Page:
Seattle Mariners Notebook: Will dramatic win give M’s a jump?

Apr 10, 2024, 8:37 PM

Seattle Mariners Toronto Blue Jays...

Seattle Mariners players celebrate their win over Toronto on April 10, 2024. (Mark Blinch/Getty Images)

(Mark Blinch/Getty Images)

Nevermind the drama of Cal Raleigh vs. Blue Jays manager John Schneider, who slighted the Seattle Mariners catcher last year. Entertaining as it is, the ball that Raleigh hit in the 10th inning of Wednesday’s 6-1 win off reliever Tim Mayza in Toronto left the park because his process was solid, his plan perfectly executed.

Beef Continues: Cal Raleigh burns Blue Jays manager after big HR

“We know he’s a sinkerballer and he’s going to try to get a ground ball to the pull side,” Raleigh said, “so really trying to stay on the ball just trying to move the runner and OK, got the barrel out there. You’re just trying to do a job and then catching a little out front and it went out.”

The home run followed a defensive play in the previous inning that saved the game for the Mariners, with second baseman Jorge Polanco making an over the shoulder catch in no-man’s land for out No. 3 with the bases loaded.

While he struggled in the field Tuesday with miscues that included a costly drop of a Raleigh attempt to throw out a baserunner trying to steal second, Polanco made two catches that helped give the team a chance to win the game.

“I will say huge, huge play in the game, and there’s plays like that that we haven’t been making,” Mariners manager Scott Servais said. “But Polo got a good jump on it. It’s funny, you sit in the dugout, you have premonitions. You kind of see things happen before they happen. And just before that, I said to (Mariners bench coach Manny Acta), ‘Hey, we should probably get Hanny (right fielder Mitch Haniger) in, move Hanny in,’ and the next pitch goes right in that spot and I’m holding my breath. And luckily Polo was able to make the play, but that’s what you’ve got to do. Big league games, you’ve got to make plays like that late in the game to help your pitching out, and we did today.”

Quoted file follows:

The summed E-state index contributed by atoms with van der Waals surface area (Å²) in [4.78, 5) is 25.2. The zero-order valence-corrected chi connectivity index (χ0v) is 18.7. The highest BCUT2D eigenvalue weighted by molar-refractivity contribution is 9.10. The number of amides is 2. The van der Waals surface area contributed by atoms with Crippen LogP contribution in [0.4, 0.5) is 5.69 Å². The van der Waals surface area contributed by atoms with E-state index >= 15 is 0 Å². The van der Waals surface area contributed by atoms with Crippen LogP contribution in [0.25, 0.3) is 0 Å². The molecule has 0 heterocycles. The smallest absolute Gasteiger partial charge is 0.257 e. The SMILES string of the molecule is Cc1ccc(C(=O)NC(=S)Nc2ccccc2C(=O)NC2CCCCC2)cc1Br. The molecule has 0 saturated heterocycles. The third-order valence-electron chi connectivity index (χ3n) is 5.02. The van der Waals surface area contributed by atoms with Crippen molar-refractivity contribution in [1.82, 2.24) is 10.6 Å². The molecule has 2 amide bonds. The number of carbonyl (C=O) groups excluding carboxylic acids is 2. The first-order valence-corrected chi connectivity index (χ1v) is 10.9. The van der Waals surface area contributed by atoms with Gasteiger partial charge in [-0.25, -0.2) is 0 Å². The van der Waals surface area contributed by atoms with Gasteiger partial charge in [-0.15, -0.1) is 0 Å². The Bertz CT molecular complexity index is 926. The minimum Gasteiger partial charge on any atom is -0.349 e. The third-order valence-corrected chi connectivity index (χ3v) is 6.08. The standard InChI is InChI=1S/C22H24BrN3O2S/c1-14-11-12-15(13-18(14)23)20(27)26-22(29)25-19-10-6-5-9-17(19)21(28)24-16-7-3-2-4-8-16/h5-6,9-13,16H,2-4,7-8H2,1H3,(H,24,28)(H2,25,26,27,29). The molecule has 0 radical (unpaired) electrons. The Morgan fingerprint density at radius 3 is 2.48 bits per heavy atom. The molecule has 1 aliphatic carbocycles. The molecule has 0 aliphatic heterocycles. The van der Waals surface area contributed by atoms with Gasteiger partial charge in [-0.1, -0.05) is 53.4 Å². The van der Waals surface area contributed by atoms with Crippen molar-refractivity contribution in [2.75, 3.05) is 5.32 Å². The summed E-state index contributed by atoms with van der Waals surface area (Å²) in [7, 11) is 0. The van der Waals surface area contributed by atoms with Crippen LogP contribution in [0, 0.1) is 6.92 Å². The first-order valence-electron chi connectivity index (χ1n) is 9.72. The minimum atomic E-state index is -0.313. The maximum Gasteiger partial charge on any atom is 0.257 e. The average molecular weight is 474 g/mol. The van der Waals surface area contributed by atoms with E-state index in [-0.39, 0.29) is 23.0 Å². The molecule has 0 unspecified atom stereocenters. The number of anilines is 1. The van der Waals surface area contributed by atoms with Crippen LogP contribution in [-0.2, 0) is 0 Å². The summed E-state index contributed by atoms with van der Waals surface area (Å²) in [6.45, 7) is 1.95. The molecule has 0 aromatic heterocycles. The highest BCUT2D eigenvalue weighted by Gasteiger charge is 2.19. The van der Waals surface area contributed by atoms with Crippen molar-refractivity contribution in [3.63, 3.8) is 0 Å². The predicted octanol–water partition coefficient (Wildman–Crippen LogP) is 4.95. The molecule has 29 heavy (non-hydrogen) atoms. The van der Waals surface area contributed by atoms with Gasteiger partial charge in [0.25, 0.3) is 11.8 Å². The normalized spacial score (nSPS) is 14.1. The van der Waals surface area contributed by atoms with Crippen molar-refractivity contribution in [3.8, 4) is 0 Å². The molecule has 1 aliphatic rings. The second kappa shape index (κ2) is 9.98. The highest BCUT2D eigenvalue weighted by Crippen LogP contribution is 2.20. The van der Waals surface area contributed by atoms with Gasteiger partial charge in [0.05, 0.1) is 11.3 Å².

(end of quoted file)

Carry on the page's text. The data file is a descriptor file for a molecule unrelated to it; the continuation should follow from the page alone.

The pitching by Logan Gilbert did not need much help. With the team having been outscored 45-14 in innings 1 through 5 to start the season, Gilbert filled the role Wednesday of a very needed “stopper,” keeping the Blue Jays off the board for six innings. He allowed the only run to the Blue Jays on one of his few misses of the day, a slider in the seventh inning that stayed up in the middle of the plate that Vladimir Guerrero Jr. pounded 459 feet out to left field.

“He was great,” Raleigh said of Gilbert. “We needed that today. It was huge. We didn’t come out swinging it too hot today. (Blue Jays pitcher Yusei Kikuchi) was pretty good and we needed that kind of step up from a guy like that in the clubhouse, and he came up big for us. That’s what we needed especially after ‘Louie’ (Luis Castillo) and George (Kirby) were very unlike themselves the first two games. And you know, I think he had a chip on his shoulder too. He hasn’t pitched great against the Blue Jays in years past, they always just got him with one big inning. For him to go out and do that today was huge.”

All ills aren’t fixed with one feel-good win in Toronto. The offense did struggle early with just three hits before the 10th inning, but Servais saw a collective exhale with the club after the Raleigh home run that he hopes can extend past the off day Thursday.